On Sunday researchers announced the news at a major AIDS conference in Atlanta. Hannah Gay, an associate professor of pediatrics at the University of Mississippi Medical Center, told USA Today, “I’m sort of holding my breath that this child’s virus doesn’t come back in the future."
Gay helped treat the 2 1/2 year-old Mississippi girl, who was started on an aggressive regimen of drugs just 30 hours after her birth. Lat year the baby girl's mother stopped her daughter's treatment, and doctors discovered that the virus was undetectable even without drugs, which normally HIV patients must take for the rest of their lives.
The girl now needs no medication for HIV and likely will not infect others, according to doctors.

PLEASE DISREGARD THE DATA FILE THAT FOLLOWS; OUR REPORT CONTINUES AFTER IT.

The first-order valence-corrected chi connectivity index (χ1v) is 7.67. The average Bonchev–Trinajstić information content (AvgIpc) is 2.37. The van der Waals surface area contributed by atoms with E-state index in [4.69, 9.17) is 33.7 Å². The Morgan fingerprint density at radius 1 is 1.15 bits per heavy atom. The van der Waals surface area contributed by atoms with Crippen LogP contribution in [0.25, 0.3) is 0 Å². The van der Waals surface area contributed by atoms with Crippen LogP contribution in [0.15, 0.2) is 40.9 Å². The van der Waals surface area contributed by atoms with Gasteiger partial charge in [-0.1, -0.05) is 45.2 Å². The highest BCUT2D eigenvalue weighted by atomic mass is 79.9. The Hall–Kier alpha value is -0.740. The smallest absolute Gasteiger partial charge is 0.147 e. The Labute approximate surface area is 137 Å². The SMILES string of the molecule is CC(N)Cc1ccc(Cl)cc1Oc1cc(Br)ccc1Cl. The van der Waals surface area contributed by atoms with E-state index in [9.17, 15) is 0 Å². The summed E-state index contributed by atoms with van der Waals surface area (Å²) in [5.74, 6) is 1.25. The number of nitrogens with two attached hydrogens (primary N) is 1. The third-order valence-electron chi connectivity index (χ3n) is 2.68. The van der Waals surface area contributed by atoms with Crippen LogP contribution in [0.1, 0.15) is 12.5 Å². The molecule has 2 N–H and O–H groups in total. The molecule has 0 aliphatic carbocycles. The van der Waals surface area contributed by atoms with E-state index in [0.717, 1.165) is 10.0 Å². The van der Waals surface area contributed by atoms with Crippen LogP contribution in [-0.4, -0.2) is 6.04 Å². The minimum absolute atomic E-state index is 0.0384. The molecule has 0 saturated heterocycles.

“I’m certainly very hopeful that it will produce studies that will show us a way to cure other babies in the future,” Gay said.
Doctors are not exactly clear why the treatment was effective, but the case raised hopes for the millions of other people living with the virus.
However, researchers say since this case is just one patient, a baby, their findings might not help people who contracted HIV as an adult.
Over the past twenty years in developed countries, the number of babies who are born with HIV has fallen dramatically due to better drugs and prevention plans.
However, the problem remains high in developing countries.